14

Lookup tables (or code tables, as some people call them) are usually a collection of the possible values that can be given for a certain column.

For example, suppose we have a lookup table called party (meant to store information about political parties) that has two columns:

  • party_code_idn, which holds system-generated numeric values, and (lacking business domain meaning) works as a surrogate for the real key.
  • party_code, is the real or “natural” key of the table because it maintains values that have business domain connotations.

And let us say that such table retains the data that follows:

 +----------------+------------+
 | party_code_idn | party_code |
 +----------------+------------+
 |              1 | Republican |
 |              2 | Democratic |
 +----------------+------------+

The party_code column, which keeps the values 'Republican' and 'Democratic', being the real key of the table, is set up with a UNIQUE constraint, but I optionally added the party_code_idn and defined it as the PK of the table (though, logically speaking, party_code may work as the PRIMARY KEY [PK]).

Question

What are the best practices for pointing to lookup values from transaction tables? Should I establish FOREIGN KEY (FK) references either (a) directly to the natural and meaningful value or (b) to surrogate values?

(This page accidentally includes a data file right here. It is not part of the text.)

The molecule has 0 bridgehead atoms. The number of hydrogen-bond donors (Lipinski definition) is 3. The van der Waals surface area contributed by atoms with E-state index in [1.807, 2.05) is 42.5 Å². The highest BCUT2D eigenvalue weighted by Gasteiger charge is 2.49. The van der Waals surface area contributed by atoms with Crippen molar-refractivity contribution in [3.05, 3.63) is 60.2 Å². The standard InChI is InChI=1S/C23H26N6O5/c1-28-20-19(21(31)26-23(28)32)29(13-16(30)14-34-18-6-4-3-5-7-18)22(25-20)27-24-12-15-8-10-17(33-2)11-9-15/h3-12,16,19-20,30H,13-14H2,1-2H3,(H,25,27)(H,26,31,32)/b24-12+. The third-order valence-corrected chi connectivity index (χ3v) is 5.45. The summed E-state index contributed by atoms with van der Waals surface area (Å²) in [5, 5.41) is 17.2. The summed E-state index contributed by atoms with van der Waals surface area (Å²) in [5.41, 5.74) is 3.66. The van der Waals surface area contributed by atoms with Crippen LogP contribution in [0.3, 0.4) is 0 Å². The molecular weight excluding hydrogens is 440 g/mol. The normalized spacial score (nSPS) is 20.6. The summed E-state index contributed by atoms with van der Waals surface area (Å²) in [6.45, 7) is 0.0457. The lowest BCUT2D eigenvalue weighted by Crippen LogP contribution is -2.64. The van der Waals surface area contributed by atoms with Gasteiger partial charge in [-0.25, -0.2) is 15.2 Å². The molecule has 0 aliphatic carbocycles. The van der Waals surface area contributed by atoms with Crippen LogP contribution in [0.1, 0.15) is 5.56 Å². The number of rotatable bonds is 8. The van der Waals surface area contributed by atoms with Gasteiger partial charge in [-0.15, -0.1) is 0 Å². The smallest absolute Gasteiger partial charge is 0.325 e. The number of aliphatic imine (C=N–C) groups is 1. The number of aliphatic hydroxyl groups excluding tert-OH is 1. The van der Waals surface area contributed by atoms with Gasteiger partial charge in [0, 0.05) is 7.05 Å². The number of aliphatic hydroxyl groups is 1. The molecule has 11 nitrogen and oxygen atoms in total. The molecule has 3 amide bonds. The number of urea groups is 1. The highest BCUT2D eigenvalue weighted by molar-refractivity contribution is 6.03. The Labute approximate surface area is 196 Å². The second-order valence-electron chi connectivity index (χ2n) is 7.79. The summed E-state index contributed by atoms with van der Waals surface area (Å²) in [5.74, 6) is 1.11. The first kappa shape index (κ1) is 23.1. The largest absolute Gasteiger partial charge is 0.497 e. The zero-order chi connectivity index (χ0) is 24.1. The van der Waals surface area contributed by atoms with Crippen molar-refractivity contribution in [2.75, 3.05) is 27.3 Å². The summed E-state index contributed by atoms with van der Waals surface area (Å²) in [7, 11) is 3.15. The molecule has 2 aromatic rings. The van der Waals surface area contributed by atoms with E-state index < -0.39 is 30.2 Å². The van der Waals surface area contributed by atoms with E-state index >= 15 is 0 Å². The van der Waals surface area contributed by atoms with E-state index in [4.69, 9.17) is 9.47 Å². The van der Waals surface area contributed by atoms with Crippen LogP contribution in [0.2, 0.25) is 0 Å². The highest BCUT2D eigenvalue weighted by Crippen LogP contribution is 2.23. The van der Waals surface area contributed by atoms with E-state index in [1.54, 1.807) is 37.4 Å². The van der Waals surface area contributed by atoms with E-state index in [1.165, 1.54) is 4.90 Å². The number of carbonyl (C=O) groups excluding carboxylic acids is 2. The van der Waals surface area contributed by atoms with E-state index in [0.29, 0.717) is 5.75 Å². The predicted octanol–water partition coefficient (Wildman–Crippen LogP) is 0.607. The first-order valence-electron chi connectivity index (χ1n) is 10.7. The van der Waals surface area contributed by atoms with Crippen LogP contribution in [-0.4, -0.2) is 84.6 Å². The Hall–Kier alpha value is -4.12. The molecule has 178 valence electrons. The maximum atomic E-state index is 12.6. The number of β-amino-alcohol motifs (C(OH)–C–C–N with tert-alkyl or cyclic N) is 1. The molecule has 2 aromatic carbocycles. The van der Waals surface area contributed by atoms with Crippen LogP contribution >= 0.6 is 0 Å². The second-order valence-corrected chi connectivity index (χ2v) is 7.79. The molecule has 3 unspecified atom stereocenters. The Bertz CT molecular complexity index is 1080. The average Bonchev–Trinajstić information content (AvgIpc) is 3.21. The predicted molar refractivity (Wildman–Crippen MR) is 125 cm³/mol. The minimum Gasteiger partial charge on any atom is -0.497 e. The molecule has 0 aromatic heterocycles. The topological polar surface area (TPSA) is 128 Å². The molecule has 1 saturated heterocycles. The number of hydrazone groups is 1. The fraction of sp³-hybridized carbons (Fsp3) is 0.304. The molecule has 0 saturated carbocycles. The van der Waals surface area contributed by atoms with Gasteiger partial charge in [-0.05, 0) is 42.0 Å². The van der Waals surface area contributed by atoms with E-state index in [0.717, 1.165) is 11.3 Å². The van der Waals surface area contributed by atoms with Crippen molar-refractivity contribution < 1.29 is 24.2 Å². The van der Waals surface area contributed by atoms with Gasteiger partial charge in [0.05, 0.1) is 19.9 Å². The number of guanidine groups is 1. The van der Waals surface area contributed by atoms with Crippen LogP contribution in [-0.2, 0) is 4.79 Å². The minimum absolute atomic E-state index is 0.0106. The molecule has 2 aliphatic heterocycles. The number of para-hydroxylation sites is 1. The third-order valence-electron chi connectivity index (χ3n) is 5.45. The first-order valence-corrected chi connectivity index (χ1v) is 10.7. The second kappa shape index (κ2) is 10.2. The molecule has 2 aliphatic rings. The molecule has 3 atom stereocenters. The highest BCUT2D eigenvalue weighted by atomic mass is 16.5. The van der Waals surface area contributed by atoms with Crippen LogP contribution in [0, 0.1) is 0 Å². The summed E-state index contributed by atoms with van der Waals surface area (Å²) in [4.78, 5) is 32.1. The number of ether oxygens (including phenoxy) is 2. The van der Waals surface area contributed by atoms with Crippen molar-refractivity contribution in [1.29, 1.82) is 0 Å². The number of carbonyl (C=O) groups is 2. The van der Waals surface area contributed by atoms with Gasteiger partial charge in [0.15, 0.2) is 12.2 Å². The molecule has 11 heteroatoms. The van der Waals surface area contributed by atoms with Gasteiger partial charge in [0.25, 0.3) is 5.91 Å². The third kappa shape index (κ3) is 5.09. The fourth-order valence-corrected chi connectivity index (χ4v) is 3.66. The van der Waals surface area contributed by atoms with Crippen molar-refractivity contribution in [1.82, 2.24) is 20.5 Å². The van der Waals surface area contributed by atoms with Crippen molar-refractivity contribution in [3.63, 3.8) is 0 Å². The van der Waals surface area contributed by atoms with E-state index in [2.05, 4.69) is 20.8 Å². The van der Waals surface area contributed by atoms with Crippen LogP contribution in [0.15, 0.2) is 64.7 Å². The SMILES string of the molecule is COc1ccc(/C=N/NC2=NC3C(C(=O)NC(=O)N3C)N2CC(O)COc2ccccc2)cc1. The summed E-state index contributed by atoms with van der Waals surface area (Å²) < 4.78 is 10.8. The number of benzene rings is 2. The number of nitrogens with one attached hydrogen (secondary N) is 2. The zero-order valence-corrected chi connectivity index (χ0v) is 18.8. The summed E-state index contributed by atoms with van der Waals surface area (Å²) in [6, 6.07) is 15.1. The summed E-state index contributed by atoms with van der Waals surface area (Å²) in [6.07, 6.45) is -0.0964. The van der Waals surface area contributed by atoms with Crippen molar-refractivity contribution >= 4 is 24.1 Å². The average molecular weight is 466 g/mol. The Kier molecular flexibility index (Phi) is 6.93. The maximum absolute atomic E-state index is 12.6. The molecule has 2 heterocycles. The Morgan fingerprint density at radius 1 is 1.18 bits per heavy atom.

Option (a), for example,

 +---------------+------------+---------+
 | candidate_idn | party_code |  city   |
 +---------------+------------+---------+
 |             1 | Democratic | Alaska  |
 |             2 | Republican | Memphis |
 +---------------+------------+---------+

has the following properties1:

  1. Readable for the end user (+)
  2. Easy to import-export across systems (+)
  3. Difficult to change the value as it needs modification in all referring tables (-)
  4. Adding new value is not costly (=)

I think it is almost like “pass by value”, to draw an analogy from function call in application programming jargon.

Option (b), for instance,

 +---------------+----------------+---------+
 | candidate_idn | party_code_idn |  city   |
 +---------------+----------------+---------+
 |             1 |              1 | Alaska  |
 |             2 |              2 | Memphis |
 +---------------+----------------+---------+

has the properties below:

  1. Not readable for the end user (-)
  2. Difficult to import-export as we need to de-reference it (-)
  3. Easy to change values, as we are only storing references in transaction tables (+)
  4. Adding new value is not costly (=)

It is very similar to “pass by reference”, if comparing to function call in app programming parlance.